Welcome to the 3 quotes series, where we take one of our favorite (or recent) reads and we discuss, analyze and break down the three most impactful quotes from the book and how these ideas can change the way you approach life, work, and your mindset.
The first book we chose for this series is Victor Frankl’s ‘Man’s Search for Meaning’. We cannot think of a better book to kick off this series.
It is a foundational piece of how to approach adversity and the power of choice told by the story of Frankl’s time in the concentration camps of World War 2.
His book focuses on the idea that meaning is at the center of the purpose of life.
He describes meaning as coming in three flavors: purposeful work, love, and courage in the face of difficulty.
Courage in the face of difficulty.
That last one may be the most difficult, but also the most powerful motivator of meaning. After all, most of us can find meaning in love, family and doing purposeful work. But, when confronted with adversity, setbacks, and catastrophe – it’s often hard to find meaning.
Frankl saw first hand in the concentration camps how some prisoners responded to their circumstance and how others were victims of their environment. It was through this lens he developed his understanding of meaning through adversity.
This brings us to our first quote…
…everything can be taken from a man but one thing: the last of the human freedoms—to choose one’s attitude in any given set of circumstances, to choose one’s own way.
Frankl calls the ability to choose your response to any situation “the last of the human freedoms”. In ‘Man’s Search for Meaning’ he calls it the last freedom because everything else is stripped away from the prisoners.
Even in the most gruesome circumstances – ones that almost none of us will face in our day to day lives, Frankl observes that power of choice.
In fact, this same idea is echoed in history from the stoics. Marcus Aurelius said:
Lesson learned: You have very little control over your own circumstances, but you can always control how you respond. Instead of being a slave to autopilot and responding without thought, you can create a gap in your thinking and purposefully choose how you want to proceed.
Life ultimately means taking the responsibility to find the right answer to its problems and to fulfill the tasks which it constantly sets for each individual.
Frankl’s second quote flips the script on how most people approach and challenge their life, especially their work life. Most of us think in terms of “what we need” from life:
Frankl’s point of view is that life is not responsible for providing answers to your problems – that you are in fact responsible for finding answers to its problem. Life is going to put obstacles in our way, whether we like it or not – we have to constantly attack and take care of these problems to create meaning and progress in our lives.
This is no way meant to diminish people’s external circumstances. It goes without saying that some people are born, live and will have to continually fight their place in life. A fish out of water cannot reframe their way into being able to breathe – but the only thing they can do is try their damndest to get back in that water.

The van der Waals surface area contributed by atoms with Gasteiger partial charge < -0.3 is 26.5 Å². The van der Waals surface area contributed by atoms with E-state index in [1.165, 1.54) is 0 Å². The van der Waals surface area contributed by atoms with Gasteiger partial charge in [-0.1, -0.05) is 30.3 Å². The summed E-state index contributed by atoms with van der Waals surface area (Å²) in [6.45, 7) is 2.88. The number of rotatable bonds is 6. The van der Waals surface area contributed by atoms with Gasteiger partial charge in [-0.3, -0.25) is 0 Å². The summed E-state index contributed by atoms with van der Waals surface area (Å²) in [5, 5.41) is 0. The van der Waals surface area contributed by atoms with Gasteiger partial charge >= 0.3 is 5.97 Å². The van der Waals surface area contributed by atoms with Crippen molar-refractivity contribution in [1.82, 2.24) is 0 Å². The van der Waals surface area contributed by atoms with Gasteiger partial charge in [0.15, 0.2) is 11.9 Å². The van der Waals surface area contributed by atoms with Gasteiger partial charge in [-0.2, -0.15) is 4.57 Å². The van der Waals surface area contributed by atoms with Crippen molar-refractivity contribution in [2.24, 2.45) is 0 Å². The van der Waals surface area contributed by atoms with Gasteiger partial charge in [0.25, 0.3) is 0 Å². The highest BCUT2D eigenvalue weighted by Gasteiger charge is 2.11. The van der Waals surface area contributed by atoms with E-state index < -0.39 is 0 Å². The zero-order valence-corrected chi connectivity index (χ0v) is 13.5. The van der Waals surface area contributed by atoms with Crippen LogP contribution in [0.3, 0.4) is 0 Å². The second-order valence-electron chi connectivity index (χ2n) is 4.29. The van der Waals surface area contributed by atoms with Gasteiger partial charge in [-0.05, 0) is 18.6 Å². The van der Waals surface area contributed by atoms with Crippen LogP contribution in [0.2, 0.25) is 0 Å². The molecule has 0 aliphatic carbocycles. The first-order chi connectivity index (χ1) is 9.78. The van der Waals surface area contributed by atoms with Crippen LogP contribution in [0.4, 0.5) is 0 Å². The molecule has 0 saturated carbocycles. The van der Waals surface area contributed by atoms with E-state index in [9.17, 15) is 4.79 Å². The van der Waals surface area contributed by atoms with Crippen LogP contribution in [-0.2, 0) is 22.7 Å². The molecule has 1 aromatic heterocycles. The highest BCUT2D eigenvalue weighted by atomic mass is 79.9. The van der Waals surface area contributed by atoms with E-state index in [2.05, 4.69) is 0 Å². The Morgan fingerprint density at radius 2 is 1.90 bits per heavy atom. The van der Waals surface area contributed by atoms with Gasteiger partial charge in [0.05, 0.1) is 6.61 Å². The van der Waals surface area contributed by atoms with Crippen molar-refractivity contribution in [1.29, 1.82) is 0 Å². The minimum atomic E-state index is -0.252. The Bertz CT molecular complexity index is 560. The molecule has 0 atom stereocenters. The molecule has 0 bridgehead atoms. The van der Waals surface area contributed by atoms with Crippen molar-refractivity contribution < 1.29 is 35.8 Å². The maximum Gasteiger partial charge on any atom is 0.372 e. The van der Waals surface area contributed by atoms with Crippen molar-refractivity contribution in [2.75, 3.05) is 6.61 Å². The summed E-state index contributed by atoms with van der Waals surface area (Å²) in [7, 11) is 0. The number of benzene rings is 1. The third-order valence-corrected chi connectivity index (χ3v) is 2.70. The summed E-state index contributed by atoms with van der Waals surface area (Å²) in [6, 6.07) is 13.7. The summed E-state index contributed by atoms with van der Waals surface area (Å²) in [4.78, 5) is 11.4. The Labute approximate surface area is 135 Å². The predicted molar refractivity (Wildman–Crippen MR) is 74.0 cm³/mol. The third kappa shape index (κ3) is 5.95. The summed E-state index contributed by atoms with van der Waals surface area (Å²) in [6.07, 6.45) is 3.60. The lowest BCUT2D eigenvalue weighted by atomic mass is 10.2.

The larger point, however, is that even in the direst circumstances, there are opportunities for us to rise to life’s challenges, choose how we respond and reframe what we focus on. We are in complete control of how we interpret life’s adversity.
Lesson learned: Instead of focusing on how unfair life can be or being envious of other people’s circumstances, we need to focus on what we can control and what is within our own ability to respond better and rise to the challenge.
Don’t aim at success—the more you aim at it and make it a target, the more you are going to miss it. For success, like happiness, cannot be pursued; it must ensue, and it only does so as the unintended side-effect of one’s dedication to a cause greater than oneself or as the by-product of one’s surrender to a person other than oneself.
There are certain things in life that the more you pursue, aim and work towards the more they feel like they slip through your fingers.
Isn’t crazy that people who get most obsessed with finding happiness, generally are the most unhappy?
And the people who try hardest to be cool, tend to not be so cool?
Mark Manson in his book ‘The Subtle Art of Not Giving a F*ck’ wrote:
“The desire for a more positive experience is itself a negative experience. And, paradoxically, the acceptance of one’s negative experience is itself a positive experience.”
Frankl’s and Manson’s quotes are both great examples of what Alan Watts called The Backwards Law.
The Backwards Law is that the more you focus on certain ideas like happiness and success, the more your focus becomes a constant reminder of how you’re not happy or how you’re not currently successful.
People get caught in this trap all of the time.
We all think we need to find a passion in life. That we need to have a plan to get happy and constantly pursue success. But we have to stop chasing outcomes.
Lesson learned: Instead of getting so stuck on the outcomes or the “I’ll be satisfied when…”, we must instead figure out how to cultivate the necessary conditions that will create the most opportunities in life to find happiness or success. Don’t try to be happy, figure out small decisions in your life that overtime will unlock the door to happiness.
Wrapping up, we cannot recommend ‘Man’s Search for Meaning’ enough. It is both a harrowing look at the experience of concentration camp prisoners and an insightful look at the power of choosing your interpretation of the world.